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Combating the Negative Review

Updated: Mar 22, 2023

About the author:

Codie Henry is a former stylist based in PA and the Vice President of The Sovereign Stylist. Having finished his bachelor's degree in public relations. He is currently working on his Masters of Dispute Resolution from Pepperdine Law School. Codie’s blogs are typically focused on legal issues, marketing, and public relations topics. Codie believes that knowledge and language is the strongest weapon one can wield and that people should always strive to be life-long learners.


Negative reviews are a natural part of being a business in the 21st century. However, addressing them can be a bit of a tightrope walk. The key is not to be defensive, while also not discussing the issue publicly.

Photo credit: Wix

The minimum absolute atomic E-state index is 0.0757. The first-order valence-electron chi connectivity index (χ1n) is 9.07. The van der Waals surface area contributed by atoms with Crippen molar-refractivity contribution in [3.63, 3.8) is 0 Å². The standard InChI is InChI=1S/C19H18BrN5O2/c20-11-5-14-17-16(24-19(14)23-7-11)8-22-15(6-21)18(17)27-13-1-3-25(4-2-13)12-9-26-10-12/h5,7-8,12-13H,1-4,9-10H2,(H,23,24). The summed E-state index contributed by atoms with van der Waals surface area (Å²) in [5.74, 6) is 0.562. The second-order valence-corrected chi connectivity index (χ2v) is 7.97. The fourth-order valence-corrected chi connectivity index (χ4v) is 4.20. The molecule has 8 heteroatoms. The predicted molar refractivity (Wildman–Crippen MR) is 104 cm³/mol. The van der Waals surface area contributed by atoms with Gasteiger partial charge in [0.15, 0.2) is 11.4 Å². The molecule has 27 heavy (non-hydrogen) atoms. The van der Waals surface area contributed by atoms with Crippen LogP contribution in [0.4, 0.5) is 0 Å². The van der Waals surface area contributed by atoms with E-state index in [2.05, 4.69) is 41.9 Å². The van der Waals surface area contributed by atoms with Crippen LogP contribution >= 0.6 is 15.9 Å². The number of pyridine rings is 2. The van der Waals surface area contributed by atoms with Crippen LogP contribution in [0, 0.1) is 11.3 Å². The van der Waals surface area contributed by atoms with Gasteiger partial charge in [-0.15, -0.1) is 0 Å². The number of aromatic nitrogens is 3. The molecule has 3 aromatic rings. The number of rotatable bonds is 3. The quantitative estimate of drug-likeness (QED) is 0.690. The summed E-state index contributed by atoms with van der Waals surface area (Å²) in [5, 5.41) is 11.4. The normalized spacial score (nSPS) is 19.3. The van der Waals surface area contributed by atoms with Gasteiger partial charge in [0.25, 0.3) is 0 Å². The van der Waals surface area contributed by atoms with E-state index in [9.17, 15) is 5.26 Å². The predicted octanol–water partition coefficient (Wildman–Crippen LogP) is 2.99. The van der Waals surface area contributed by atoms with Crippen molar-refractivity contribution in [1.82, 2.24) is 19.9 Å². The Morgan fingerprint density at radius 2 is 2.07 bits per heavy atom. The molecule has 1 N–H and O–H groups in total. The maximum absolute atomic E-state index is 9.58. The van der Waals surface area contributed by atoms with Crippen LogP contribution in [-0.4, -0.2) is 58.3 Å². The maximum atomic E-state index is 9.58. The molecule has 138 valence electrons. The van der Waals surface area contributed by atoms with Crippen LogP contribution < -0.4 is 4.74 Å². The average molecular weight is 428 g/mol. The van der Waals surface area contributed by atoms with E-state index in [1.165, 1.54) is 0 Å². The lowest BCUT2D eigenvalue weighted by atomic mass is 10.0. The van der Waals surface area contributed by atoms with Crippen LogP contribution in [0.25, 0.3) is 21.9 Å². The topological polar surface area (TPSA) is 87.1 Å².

Say you had a client in for a haircut today, you get home to a 1-star review from her complaining her results were uneven in the front and left a picture.

  1. First Step: Take a deep breath! Whether the claim is true or not doesn't entirely matter right now.

  2. Second Step: Show you are listening, apologetic, and open to feedback while also moving it to a private discussion.

For example:

"Hey Client X, I am so sorry about your experience today. I pride myself on impeccable service and am deeply embarrassed by this situation. Would you mind messaging or calling me at (business phone)? I would greatly appreciate the opportunity to make things right and work to earn back your business."

Keep responses short and sweet (3-4 sentences).


Let's dissect some example responses:

"I am so sorry about your experience today."